The southernmost of three Lone Rock bridges that are being given away by the Wisconsin Department of Transportation. (photo: Jay Rath)
You no longer have to go to Brooklyn to buy a bridge. An hour west of Madison are three you can have for the low, low price of free.
The historic steel truss bridges connect two islands and the north and south shores of the Wisconsin River at Lone Rock, on Wisconsin Highway 130. The Wisconsin Department of Transportation is offering them free, and will even kick in funds to assist in their removal.
A new $34.5 million bridge will be constructed approximately 900 feet to the west of the existing sructures. Its construction could begin as early as next fall, with completion by the end of 2024.
The current bridges were built between 1932 and 1943. They are 80, 550 and 640 feet in length. They’ve been beloved landmarks for boaters, an evocative backdrop for senior photos, and a Mayberry-esque welcome to the Richland County village of about 900 residents.
“They imbue the river and landscape with so much character and nostalgia,” says area resident Jim Doherty. But they’re functionally and structurally obsolete according to the DOT, not only because of their age but because of changing standards, such as width and load-bearing capacity.
“Maybe folks these days are too worn out politically to get exercised about an old truss bridge. Or maybe these picturesque landmarks are cherished by so many locals, preservationists and tourists that a big backlash will erupt,” says Doherty, formerly an editor and writer at Smithsonian Magazine.
Planning for a new crossing began in 2013. “The range of alternatives was pretty wide,” recalls Francis Schelfhout, an urban and regional planner with the DOT. “One of the considerations was removing the crossing altogether.”
Instead, the department adopted an extensive preservation and maintenance approach, he says. But it became clear that “the cost of rehabilitation was approaching the cost of replacement, just to get another 20 years of life [from the bridges], versus 75 to 100 years with a new structure.”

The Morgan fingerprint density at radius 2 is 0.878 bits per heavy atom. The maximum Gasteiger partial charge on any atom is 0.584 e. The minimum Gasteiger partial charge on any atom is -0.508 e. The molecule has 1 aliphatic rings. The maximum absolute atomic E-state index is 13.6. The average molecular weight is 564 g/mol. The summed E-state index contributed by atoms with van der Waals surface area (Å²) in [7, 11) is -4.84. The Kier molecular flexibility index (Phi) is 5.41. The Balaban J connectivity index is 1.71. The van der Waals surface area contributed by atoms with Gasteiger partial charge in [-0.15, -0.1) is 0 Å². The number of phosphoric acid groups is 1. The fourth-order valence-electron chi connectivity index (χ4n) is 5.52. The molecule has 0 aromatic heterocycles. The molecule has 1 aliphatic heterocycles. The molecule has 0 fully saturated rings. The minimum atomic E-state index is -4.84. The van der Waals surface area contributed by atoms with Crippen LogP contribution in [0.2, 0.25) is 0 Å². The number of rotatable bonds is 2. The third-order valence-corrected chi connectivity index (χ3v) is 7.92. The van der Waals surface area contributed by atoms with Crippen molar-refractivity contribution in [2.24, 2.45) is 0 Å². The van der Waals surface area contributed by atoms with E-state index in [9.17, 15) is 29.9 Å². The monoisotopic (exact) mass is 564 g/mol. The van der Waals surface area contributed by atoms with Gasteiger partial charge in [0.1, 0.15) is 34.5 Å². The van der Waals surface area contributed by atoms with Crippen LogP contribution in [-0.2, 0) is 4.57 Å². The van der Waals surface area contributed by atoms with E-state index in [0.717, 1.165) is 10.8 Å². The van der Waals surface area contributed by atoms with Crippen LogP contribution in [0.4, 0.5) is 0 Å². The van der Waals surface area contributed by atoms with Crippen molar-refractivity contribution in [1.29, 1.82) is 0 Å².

Bridges by their very nature seem to evoke deep feelings, framing a journey from near to far, hanging unchanged over ever-changing waters. They’ve inspired creation of preservation advocacy groups such as HistoricBridges.org and the Historic Bridge Foundation, both of which offer resources and counsel.
Wisconsin has 28 bridges on the National Register of Historic Places. La Crosse County alone has six. The Lone Rock bridges have been found eligible for nomination to the register. Among their fans is the Wisconsin Department of Transportation itself.
“Our goal is to preserve them,” says Schelfhout. “It’s just that the DOT isn’t in the business of historic structures. We’re in the business of transportation.”
Hence the give-away. Schelfhout is not new to this sort of thing. He estimates that during his 20 years at the department he’s already tried to give away five bridges.
So who takes them? Municipalities? People with large creeks? Wealthy eccentrics?
“All of the above,” says Schelfhout. Bridges are moved to parks, pedestrian and bike trails and even to flat ground.
In the case of new uses and new owners for any of the Lone Rock trio, “public access will weigh in the highest priority,” he says. Proximity will also be important, to maintain context. Around 30 inquiries from potential new owners have been received so far.
The DOT’s most recent informational meeting in Lone Rock was held Wednesday evening. Around 50 attended. On display were designs for interpretive panels that will be placed near the new crossing, celebrating the three historic bridges.
The deadline for those interested to request ownership materials has been extended from Oct. 31 to Nov. 30. To request an information package, please email Sue Barker at [email protected] or call (608) 821-8712.
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